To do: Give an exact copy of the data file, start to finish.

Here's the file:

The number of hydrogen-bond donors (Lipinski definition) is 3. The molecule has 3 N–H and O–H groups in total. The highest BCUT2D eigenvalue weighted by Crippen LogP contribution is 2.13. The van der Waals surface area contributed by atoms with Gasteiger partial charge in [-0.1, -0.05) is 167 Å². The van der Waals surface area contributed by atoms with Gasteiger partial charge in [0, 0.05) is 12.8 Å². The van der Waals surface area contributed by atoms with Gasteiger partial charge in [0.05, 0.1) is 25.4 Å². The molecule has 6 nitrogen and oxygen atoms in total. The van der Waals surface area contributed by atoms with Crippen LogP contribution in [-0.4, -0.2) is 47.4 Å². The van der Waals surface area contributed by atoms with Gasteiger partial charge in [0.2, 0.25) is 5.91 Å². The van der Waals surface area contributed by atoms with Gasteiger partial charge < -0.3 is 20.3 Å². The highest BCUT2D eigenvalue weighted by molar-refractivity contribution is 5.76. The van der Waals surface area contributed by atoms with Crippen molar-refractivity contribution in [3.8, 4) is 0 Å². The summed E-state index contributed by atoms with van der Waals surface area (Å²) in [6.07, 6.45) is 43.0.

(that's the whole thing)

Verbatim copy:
The number of hydrogen-bond donors (Lipinski definition) is 3. The molecule has 3 N–H and O–H groups in total. The highest BCUT2D eigenvalue weighted by Crippen LogP contribution is 2.13. The van der Waals surface area contributed by atoms with Gasteiger partial charge in [-0.1, -0.05) is 167 Å². The van der Waals surface area contributed by atoms with Gasteiger partial charge in [0, 0.05) is 12.8 Å². The van der Waals surface area contributed by atoms with Gasteiger partial charge in [0.05, 0.1) is 25.4 Å². The molecule has 6 nitrogen and oxygen atoms in total. The van der Waals surface area contributed by atoms with Crippen LogP contribution in [-0.4, -0.2) is 47.4 Å². The van der Waals surface area contributed by atoms with Gasteiger partial charge in [0.2, 0.25) is 5.91 Å². The van der Waals surface area contributed by atoms with Gasteiger partial charge < -0.3 is 20.3 Å². The highest BCUT2D eigenvalue weighted by molar-refractivity contribution is 5.76. The van der Waals surface area contributed by atoms with Crippen molar-refractivity contribution in [3.8, 4) is 0 Å². The summed E-state index contributed by atoms with van der Waals surface area (Å²) in [6.07, 6.45) is 43.0.